Self-Harm: What it is and Why it Happens


This article is not intended for the purpose of diagnosis or treatment of any mental health issue. If you or someone you know is struggling with self-harm or other mental health issues, please call the Substance Abuse and Mental Health Services Administration (SAMHSA) National Helpline at 1-800-662-HELP (4357) for free, confidential treatment referrals and information available 24/7, 365 days a year.

My cat is very rambunctious and bites and scratches, probably more frequently than the average cat. Since I work in the mental health setting, these scratches are sometimes misinterpreted as attempts at self-harm by both fellow colleagues as well as patients. My defensive response to a patient who asked about a scratch one time made me feel ashamed and caused me to reflect on the stigma associated with self-harming behaviors, also known as non-suicidal self-injury (NSSI). The stigma behind NSSI often leads to shame and secrecy that makes it hard for people to seek treatment, feel better, and find more effective coping skills so that they can stop hurting themselves.

Usually when people think of self-harm, they think of cutting – when someone breaks their own skin with a sharp object. However, self-harm can present in a lot of different ways. Sometimes, people burn themselves or engage in behavior that can lead to broken bones. But what is behind self-harm? What leads someone to hurt themselves? Self-harm is a coping skill to manage negative, intense, or difficult feelings (APA, 2015). Since NSSI is not an area of expertise for me, I looked at some recent studies as well as personal accounts so that I could learn more about what underlies these behaviors from the people who suffer.

What is most noteworthy is that that the general public and professionals alike have preconceived notions about who engages in self-harming behavior and why they do it. To reveal some of my own biases as a clinical psychologist, the “portrait” of someone who self-harms that immediately comes to mind is a young (teens or twenties), white female who has a diagnosis of borderline personality disorder secondary to an abusive childhood in which sexual abuse is usually involved. According to the American Psychological Association (APA), some of these perceptions line up with who is most commonly seen for this issue, but as with any psychiatric disorder or unhealthy behavior, it does not discriminate and can present a variety of ways across populations (APA, 2015). One of highest at-risk populations for self-harm, which my “portrait” did not identify, is among bisexual individuals, both men and women. Rates of NSSI among teenage are indeed quite high as well and should be taken seriously and not viewed as “just a phase” (Monto et al., 2015; Townsend, 2019).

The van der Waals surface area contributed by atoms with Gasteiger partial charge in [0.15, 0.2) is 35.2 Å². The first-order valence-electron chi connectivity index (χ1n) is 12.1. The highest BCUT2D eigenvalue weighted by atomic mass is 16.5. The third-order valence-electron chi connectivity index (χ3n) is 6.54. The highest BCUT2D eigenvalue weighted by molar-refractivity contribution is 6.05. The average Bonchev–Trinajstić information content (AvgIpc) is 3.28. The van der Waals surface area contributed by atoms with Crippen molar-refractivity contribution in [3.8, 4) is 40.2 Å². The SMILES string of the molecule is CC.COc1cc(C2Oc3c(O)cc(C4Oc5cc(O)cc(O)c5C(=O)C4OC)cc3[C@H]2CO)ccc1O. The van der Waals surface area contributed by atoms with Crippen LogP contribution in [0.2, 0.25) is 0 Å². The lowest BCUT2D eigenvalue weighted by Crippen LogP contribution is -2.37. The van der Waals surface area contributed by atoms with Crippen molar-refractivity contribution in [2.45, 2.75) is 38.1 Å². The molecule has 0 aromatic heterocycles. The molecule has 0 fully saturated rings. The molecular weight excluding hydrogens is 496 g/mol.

Of long-standing concern are the increasing instances where non-suicidal self-injury ends up leading to death, regardless of the intent (Rockett et al., 2018). People with intellectual disabilities may also use NSSI as a means of communicating distress (CDC, 2021). There is concern that the isolation due to the COVID-19 lock-down is increasing instances of self-harm, especially among students, although specific information about how the pandemic is affecting people’s mental health is still forthcoming (Hasking et al., 2021; AP, 2020).